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CITY COUNCIL



Committee of the Whole Summary 08/16/21

 


Committee Of the Whole
City Council

SUMMARY

August 16, 2021

5:00 P.M.

Hybrid Meeting

DOWNLOAD PDF HERE

COUNCIL MEMBERS PRESENT:

D. Reed, M. Goodman-Hinnershitz, M. Ventura (all electronically), S. Marmarou (in person)

 

OTHERS PRESENT:

L. Kelleher (in person), M. Rodriguez, F. Lachat, S. Smith, F. Denbowski, S. Rugis, J. Long, C. Crespo, A. Amoros, W. Stoudt, J. Abodalo, J. Kelly, E. Moran, R. Tornielli, W. Rehr, N Rivera, A. Acevedo (all electronically)

 

The meeting was called to order at approximately 5:05 pm by Ms. Reed.  She announced that Mr. Waltman and Ms. Sihelnik are excused from the meeting. Due to COVID-19, the public is prohibited from physically attending the meeting.  The meeting is convened via virtual app with the meeting link and dial-in phone number available on the published meeting agenda.

 

I.       Fire Museum

Mr. Denbowski gave a PowerPoint presentation on the Fire Museum.  He explained the mission of the museum is:

The Reading Area Firefighters Museum is committed to the preservation of the Liberty Fire Co. No 5 building. The building's contents consist of firefighting memorabilia and antique furnishings. The museum serves as a permanent facility
for the public exhibition and the safe storage of items related to the history of firefighting in the Reading & Berks County.

 

Mr. Denbowski stated that the fire station was built at 501 S 5th Street in 1854 where it operated as the Liberty Fire Company.  The building was sold to the City in 2010 and currently the City leases the building to the Fire Museum and a MOU is in place.   He stated that there is a long-range plan in place.  A display area in the former scuba bay was recently added.

 

The City has contributed $34,327 in capital expenses between 2018-20, contributed $50K towards a façade project in 2021 and covers the utility expenses for the building ($101K total 2010-20).  The City also has City tradesmen perform various maintenance projects and the City has set aside $1M for a matching Capital grant.

 

Mr. Denbowski stated immediate capital needs are electrical, HVAC, ADA accessibility, an elevator and a sprinkler system. The Museum Board is in the process of creating a new five year plan and working to achieve self-sufficiency so the deed can be transferred to the Museum Board.

 

Former Fire Chief Rehr stated that the building has been registered as a historic building with the State and the Federal governments. The Board is working with the Berks County Community Foundation (BCCF) to fund operational costs.  BCCF also provided grant funding to allow the board to retain a consultant to assist with developing the new five year plan. He described some of the significant pieces of apparatus currently in the Museum’s collection.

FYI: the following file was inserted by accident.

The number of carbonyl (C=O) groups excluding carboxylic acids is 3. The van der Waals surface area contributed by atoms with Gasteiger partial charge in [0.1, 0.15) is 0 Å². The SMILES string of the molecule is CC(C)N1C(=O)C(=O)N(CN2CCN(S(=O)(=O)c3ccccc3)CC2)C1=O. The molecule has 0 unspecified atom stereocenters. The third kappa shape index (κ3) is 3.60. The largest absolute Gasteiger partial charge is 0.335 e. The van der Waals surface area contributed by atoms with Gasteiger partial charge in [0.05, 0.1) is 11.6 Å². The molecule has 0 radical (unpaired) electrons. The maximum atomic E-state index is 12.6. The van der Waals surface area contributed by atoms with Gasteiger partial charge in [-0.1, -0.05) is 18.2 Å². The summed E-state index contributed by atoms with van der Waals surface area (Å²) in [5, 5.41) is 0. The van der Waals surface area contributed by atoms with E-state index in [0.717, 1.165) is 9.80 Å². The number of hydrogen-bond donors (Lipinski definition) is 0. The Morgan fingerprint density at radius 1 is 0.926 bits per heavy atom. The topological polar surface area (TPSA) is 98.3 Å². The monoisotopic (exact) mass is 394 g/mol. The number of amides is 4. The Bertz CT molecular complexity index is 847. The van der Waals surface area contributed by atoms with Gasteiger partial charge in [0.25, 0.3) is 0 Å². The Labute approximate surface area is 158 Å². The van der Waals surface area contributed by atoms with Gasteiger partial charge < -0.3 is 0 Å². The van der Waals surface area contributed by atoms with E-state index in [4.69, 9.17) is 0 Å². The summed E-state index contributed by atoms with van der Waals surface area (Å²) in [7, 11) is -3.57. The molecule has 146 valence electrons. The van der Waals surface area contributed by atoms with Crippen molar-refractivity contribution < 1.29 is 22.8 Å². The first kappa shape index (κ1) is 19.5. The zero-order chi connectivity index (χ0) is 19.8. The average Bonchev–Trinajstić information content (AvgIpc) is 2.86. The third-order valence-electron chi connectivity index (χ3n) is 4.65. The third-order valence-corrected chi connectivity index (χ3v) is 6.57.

Chief Rehr described the need for repairs to the buildings steam-heat system prior to the next heating season.  Mr. Denbowski stated that the City’s plumber will be making the required system repairs, noting that there is no need to replace the current heating system at this time.

 

Ms. Goodman-Hinnershitz noted the value and benefit of having museums within the community and the educational opportunities they provide for residents and visitors.

 

In response to a question from Ms. Cepeda-Freytiz, Chief Rehr stated that the museum is currently open Thursdays from 9 am to 12 noon and Saturdays from 10 am to 2 pm.   Adults 16+ are charged $5 and there is no charge for visitors below 16 years of age. He noted that all museum operations are conducted by volunteers.  The museum does not have paid employees. He noted that the board is unsure how much additional revenue could be realized by being open more days or more hours, as sometimes that are a large number of visitors and other times there are no visitors.

 

Chief Rehr noted that prior to the pandemic shut-down in March 2020 the museum was visited by 500 Reading School District students and noted that students are not charged the admissions fee.  He described the changes in regulations for school trips.

 

Mr. Amoros stated that the building is eligible for ARPA funding and he looks forward to his visit to the museum.

 

Chief Stoudt stated that the museum is outstanding and he thanked all the volunteers for their work to preserve the history of firefighting.

 

Chief Rehr noted that local firefighting started in 1775 when Reading was still a British colony. He described the transition firefighting took over the last 250 years – from bucket brigades to sophisticated apparatus.

 

 

II.      Council Solicitor

Ms. Kelleher stated that the revised position description is attached to the agenda and Mr. Gombar believes that the revision accurately reflects the changes discussed at the August 2nd COW. 

 

Ms. Goodman-Hinnershitz, when no one made any comments, questioned the next steps.  Ms. Kelleher stated that the next step would be for Council to decide on the appointment process.  She read from the email drafted by Mr. Gombar